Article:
Turkish Parliament approves controversial intel bill

Turkish Parliament approves controversial intel bill

Turkish Parliament approves controversial intel bill Turkey's Parliament on April 17 approved a law increasing the powers and immunities of the National Intelligence Agency (MİT), a move seen by Prime Minister Tayyip Erdoğan's critics as a bid to tighten his grip on the state apparatus as he wages a bitter power struggle.

The changes ratified by Parliament, which is dominated by Erdoğan's ruling Justice and Development Party (AKP), give the MİT more scope for eavesdropping and foreign operations, as well as greater immunity from prosecution for top agents.

Parliament approved the bill amid a widespread corruption scandal hitting the government. Adopted after a heated debate, the legislation also makes the leaking of classified documents an offense worthy of a prison-term. 

Control of the NATO member's security apparatus is at the heart of a feud between Erdoğan and Islamic cleric Fethullah Gülen, a former ally based in the United States whose network of followers wields influence in the police and judiciary.

Erdoğan accuses Gülen's network of orchestrating a plot to unseat him, tapping thousands of phones, including his own, over years and using leaked recordings to unleash corruption allegations against his inner circle in the run-up to a series of elections. Gülen denies involvement.

Insisting the overhaul will make the agency more efficient and allow it to meet "new security and foreign policy needs," the government tried to convince its critics by the establishment of a parliamentary commission to oversee all intelligence organizations, but without giving the panel full authority to inspect the MİT.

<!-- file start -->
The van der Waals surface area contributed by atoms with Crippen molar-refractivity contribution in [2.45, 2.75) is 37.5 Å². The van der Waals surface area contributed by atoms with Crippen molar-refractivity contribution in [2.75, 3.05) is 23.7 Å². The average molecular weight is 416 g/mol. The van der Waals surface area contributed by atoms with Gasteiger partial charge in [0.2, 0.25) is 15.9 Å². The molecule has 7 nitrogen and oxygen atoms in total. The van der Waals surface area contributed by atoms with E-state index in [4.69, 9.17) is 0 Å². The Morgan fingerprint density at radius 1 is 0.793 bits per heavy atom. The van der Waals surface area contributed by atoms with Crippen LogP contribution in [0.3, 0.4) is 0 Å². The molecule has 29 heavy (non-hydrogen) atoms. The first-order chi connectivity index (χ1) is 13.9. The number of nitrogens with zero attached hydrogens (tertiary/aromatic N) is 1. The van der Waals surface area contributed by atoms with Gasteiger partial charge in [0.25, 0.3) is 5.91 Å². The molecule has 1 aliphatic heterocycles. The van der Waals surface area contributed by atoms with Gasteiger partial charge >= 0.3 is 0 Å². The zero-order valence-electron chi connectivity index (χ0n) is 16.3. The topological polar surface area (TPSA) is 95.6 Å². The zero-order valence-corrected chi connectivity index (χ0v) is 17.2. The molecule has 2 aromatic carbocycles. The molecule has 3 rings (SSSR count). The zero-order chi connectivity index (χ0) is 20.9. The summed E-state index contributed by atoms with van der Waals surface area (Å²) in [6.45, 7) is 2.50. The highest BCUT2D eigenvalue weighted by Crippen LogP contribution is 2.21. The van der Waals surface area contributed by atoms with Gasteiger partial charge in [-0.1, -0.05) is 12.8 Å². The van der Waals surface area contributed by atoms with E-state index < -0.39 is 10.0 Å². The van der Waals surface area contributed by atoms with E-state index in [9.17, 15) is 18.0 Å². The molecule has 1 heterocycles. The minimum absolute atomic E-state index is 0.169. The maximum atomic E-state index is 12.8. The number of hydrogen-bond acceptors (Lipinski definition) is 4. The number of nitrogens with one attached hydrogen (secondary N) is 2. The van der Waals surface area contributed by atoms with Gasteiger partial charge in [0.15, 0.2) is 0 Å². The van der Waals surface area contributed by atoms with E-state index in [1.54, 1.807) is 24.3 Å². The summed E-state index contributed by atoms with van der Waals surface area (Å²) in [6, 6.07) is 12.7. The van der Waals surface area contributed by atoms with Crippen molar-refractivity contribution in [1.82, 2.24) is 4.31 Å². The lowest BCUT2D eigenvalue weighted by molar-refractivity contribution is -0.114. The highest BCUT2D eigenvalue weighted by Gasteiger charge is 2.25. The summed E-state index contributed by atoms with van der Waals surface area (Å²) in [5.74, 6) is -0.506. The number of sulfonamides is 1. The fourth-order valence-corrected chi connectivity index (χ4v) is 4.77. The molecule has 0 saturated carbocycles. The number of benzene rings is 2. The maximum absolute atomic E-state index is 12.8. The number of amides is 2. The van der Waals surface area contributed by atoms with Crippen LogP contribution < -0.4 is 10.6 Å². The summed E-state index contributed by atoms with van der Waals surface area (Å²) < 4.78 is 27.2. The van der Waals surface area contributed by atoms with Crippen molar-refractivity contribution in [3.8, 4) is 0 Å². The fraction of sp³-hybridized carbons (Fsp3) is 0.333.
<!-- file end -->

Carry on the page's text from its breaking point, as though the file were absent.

Opposition parties say the bill grants the agency far-reaching powers and will turn Turkey into a surveillance state. Nationalist Movement Party (MHP) leader Devlet Bahçeli described the bill as being “wrong from top to toe” and warned that it could lead to the return of the 1970s' "torture chambers."

Rights groups and civil society organizations have also criticized the bill. The Freedom for Journalists Platform (GÖP) issued a statement saying the MİT law is an attempt to turn the intelligence agency into the private intelligence organization of the prime minister. It said the draft is an assault on free speech and an attempt to reverse Turkey's democratic progress.

The opposition vowed to seek the bill's cancellation at the Constitutional Court.